Jesus was not out of touch with the kinds of things that people in His world experienced. Before His life, the Spirit said in prophecy that Jesus would be, “A man of sorrows and acquainted with grief” (Isaiah 53:3). After his life, the Hebrews author describes Jesus as someone Who can “sympathize with our weaknesses” having been “in all points tempted as we are” (Hebrews 4:15). While we have no record of Jesus experiencing sickness, we do see Him feeling hunger (Matthew 4:2), experiencing poverty and homelessness (Matthew 8:20), facing periods of abandonment and rejection (John 6:66-67), bearing the scorn of unbelieving family members (John 7:1-5), shedding tears over the death of a friend (John 11:35) and over the state of His nation (Luke 19:41), and many other things that are a part of the human condition. Add to that the tragic circumstances that surrounded His death, and you can see why the Spirit said He was “acquainted with grief.”

The Hebrews author also said of Him, “For in that He Himself has suffered, being tempted, He is able to aid those who are tempted” (Hebrews 2:18). I love the prophecy about Jesus quoted in Matthew:

Behold! My Servant whom I have chosen,
My Beloved in whom My soul is well pleased!
I will put My Spirit upon Him,
And He will declare justice to the Gentiles.
He will not quarrel nor cry out,
Nor will anyone hear His voice in the streets.
A bruised reed He will not break,
And smoking flax He will not quench,
Till He sends forth justice to victory;
And in His name Gentiles will trust (Matthew 12:18-21; cf. Isaiah 42:1-4).

Nothing pictures a suffering soul more perfectly than a trodden down plant or a small fire about to be extinguished. And yet, Jesus was able to encounter souls in exactly this state and revive them to victorious life. It’s significant that even today when Gentiles, the spiritual outcasts and biblically illiterate (cf. Romans 1:18-32), discover Jesus, they find someone whom they can trust. More than that though, people find in Jesus someone who can help. Another beautiful prophecy about Jesus quoted in Luke’s account of the Gospel reads:

The Spirit of the Lord is upon Me,
Because He has anointed Me
To preach the gospel to the poor;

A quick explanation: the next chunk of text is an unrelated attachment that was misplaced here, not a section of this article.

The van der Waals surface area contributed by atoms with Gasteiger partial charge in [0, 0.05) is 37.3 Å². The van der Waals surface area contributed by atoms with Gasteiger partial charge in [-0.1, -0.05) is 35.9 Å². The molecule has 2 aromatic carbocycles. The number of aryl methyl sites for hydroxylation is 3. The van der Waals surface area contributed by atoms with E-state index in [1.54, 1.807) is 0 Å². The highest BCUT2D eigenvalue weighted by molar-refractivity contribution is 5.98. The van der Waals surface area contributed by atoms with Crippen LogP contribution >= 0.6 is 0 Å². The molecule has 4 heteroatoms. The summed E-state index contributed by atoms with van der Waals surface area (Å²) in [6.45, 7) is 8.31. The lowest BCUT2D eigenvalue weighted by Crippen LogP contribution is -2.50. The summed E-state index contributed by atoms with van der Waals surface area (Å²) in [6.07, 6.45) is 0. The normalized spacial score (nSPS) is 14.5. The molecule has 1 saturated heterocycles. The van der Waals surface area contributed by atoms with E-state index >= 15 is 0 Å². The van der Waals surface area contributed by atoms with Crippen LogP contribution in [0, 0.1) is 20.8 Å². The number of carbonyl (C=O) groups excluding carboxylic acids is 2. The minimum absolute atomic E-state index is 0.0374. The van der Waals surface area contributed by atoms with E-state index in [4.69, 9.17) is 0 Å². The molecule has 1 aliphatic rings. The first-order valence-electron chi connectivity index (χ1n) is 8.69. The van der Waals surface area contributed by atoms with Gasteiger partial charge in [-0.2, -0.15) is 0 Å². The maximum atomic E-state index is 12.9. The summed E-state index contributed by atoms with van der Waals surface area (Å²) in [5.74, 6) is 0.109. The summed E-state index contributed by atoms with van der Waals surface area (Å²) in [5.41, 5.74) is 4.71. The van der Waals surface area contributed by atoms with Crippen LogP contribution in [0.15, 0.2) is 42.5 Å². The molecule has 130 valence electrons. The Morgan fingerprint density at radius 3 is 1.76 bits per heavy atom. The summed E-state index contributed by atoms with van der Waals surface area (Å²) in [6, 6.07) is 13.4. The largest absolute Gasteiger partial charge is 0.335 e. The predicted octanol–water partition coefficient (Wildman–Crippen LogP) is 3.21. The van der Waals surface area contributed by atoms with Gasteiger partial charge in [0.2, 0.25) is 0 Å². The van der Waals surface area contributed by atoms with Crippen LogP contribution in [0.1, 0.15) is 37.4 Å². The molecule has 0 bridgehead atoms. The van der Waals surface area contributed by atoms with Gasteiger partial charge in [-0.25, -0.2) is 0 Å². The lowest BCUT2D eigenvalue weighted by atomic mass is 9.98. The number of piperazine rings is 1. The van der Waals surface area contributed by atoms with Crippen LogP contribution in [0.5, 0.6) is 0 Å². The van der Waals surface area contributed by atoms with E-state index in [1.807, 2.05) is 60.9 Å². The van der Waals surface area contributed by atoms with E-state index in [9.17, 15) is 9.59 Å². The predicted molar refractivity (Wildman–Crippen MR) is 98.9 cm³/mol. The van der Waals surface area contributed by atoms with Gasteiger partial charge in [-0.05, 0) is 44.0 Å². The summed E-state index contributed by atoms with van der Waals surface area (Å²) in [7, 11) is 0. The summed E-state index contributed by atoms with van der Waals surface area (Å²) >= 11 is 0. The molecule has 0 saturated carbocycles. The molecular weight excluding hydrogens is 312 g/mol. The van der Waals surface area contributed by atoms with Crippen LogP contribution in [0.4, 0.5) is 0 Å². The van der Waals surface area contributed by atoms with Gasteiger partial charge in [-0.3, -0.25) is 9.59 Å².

He has sent Me to heal the brokenhearted,
To proclaim liberty to the captives
And recovery of sight to the blind,
To set at liberty those who are oppressed;
To proclaim the acceptable year of the Lord (Luke 4:18-19; cf. Isaiah 61:1-2).

As Christians, Jesus is supposed to be our “example”; we’re supposed to “follow His steps” (1 Peter 2:21). How can those of us unacquainted with grief help like the One who was “acquainted with grief” and tested “in all points” of the human condition? How can we, the fallible, imperfect, and weak, bring liberty and recovery like the almighty Son of God?
 
You know, Job’s friends weren’t always miserable comforters. Their presence – in silence – for seven days (Job 2:13) set the stage for Job to feel comfortable enough to pour out his heart to them (Job 3:1). They only became miserable comforters when they spoke. Maybe there’s a lesson there. Jesus’ work in becoming a “wonderful counselor” (Isaiah 9:6) began when He made the trip that Job’s friends made: leaving His home to come and sit in the ashes (cf. Job 2:8; Isaiah 61:3) to bring comfort to the grieving.
                     
Yes, Jesus eventually spoke. But when He spoke, He spoke with the knowledge of both God’s truth and His own experience. Of course, nothing can create experience other than, well, experiencing something. But perhaps those of us who aren’t acquainted with grief can sit and learn, first from Jesus who knew grief perhaps better than anyone and then from others who have experienced what we haven’t.

May no bruised reed break because of me; may no smoking flax die out because I quenched it.
-Patrick Swayne  
patrick@tftw.org